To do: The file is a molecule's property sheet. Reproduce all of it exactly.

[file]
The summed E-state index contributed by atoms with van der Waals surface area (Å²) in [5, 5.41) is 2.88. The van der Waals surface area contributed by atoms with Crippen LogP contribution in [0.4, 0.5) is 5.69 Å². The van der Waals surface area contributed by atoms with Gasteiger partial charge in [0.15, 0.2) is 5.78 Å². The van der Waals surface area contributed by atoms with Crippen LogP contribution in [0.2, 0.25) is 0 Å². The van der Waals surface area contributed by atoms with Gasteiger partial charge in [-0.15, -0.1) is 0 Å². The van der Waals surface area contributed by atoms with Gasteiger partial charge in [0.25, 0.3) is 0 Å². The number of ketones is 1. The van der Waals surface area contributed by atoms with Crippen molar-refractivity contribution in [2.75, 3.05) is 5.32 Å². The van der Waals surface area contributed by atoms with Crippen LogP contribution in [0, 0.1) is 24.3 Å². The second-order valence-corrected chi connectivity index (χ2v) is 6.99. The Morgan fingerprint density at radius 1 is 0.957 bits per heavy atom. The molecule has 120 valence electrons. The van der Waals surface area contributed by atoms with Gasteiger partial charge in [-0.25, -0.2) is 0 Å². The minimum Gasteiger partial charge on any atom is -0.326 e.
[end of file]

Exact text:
The summed E-state index contributed by atoms with van der Waals surface area (Å²) in [5, 5.41) is 2.88. The van der Waals surface area contributed by atoms with Crippen LogP contribution in [0.4, 0.5) is 5.69 Å². The van der Waals surface area contributed by atoms with Gasteiger partial charge in [0.15, 0.2) is 5.78 Å². The van der Waals surface area contributed by atoms with Crippen LogP contribution in [0.2, 0.25) is 0 Å². The van der Waals surface area contributed by atoms with Gasteiger partial charge in [-0.15, -0.1) is 0 Å². The van der Waals surface area contributed by atoms with Gasteiger partial charge in [0.25, 0.3) is 0 Å². The number of ketones is 1. The van der Waals surface area contributed by atoms with Crippen molar-refractivity contribution in [2.75, 3.05) is 5.32 Å². The van der Waals surface area contributed by atoms with Crippen LogP contribution in [0, 0.1) is 24.3 Å². The second-order valence-corrected chi connectivity index (χ2v) is 6.99. The Morgan fingerprint density at radius 1 is 0.957 bits per heavy atom. The molecule has 120 valence electrons. The van der Waals surface area contributed by atoms with Gasteiger partial charge in [-0.25, -0.2) is 0 Å². The minimum Gasteiger partial charge on any atom is -0.326 e.